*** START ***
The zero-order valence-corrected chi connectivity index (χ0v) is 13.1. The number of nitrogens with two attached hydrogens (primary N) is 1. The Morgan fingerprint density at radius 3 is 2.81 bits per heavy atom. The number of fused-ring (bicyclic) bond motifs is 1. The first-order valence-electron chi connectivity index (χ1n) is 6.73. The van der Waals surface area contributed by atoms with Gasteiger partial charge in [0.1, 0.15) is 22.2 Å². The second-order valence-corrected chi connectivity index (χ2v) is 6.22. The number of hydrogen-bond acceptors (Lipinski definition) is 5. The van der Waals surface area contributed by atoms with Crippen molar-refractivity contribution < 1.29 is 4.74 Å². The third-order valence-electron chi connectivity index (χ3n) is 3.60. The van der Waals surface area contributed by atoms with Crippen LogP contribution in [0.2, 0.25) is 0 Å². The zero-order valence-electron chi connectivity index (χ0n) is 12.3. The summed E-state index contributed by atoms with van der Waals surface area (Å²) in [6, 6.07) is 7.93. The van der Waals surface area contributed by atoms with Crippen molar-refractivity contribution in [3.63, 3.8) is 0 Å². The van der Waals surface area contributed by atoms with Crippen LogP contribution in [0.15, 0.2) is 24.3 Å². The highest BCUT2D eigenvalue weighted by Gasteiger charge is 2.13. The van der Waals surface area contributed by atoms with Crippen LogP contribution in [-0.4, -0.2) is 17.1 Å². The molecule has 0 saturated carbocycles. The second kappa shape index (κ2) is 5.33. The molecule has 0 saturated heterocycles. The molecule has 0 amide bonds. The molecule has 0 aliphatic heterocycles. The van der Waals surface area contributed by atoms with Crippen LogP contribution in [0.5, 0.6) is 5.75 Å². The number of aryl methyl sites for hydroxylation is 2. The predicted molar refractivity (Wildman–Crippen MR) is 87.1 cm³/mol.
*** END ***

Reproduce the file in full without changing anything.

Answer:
The zero-order valence-corrected chi connectivity index (χ0v) is 13.1. The number of nitrogens with two attached hydrogens (primary N) is 1. The Morgan fingerprint density at radius 3 is 2.81 bits per heavy atom. The number of fused-ring (bicyclic) bond motifs is 1. The first-order valence-electron chi connectivity index (χ1n) is 6.73. The van der Waals surface area contributed by atoms with Gasteiger partial charge in [0.1, 0.15) is 22.2 Å². The second-order valence-corrected chi connectivity index (χ2v) is 6.22. The number of hydrogen-bond acceptors (Lipinski definition) is 5. The van der Waals surface area contributed by atoms with Crippen molar-refractivity contribution < 1.29 is 4.74 Å². The third-order valence-electron chi connectivity index (χ3n) is 3.60. The van der Waals surface area contributed by atoms with Crippen LogP contribution in [0.2, 0.25) is 0 Å². The zero-order valence-electron chi connectivity index (χ0n) is 12.3. The summed E-state index contributed by atoms with van der Waals surface area (Å²) in [6, 6.07) is 7.93. The van der Waals surface area contributed by atoms with Crippen molar-refractivity contribution in [3.63, 3.8) is 0 Å². The van der Waals surface area contributed by atoms with Crippen LogP contribution in [0.15, 0.2) is 24.3 Å². The highest BCUT2D eigenvalue weighted by Gasteiger charge is 2.13. The van der Waals surface area contributed by atoms with Crippen LogP contribution in [-0.4, -0.2) is 17.1 Å². The molecule has 0 saturated carbocycles. The second kappa shape index (κ2) is 5.33. The molecule has 0 saturated heterocycles. The molecule has 0 amide bonds. The molecule has 0 aliphatic heterocycles. The van der Waals surface area contributed by atoms with Crippen LogP contribution in [0.5, 0.6) is 5.75 Å². The number of aryl methyl sites for hydroxylation is 2. The predicted molar refractivity (Wildman–Crippen MR) is 87.1 cm³/mol.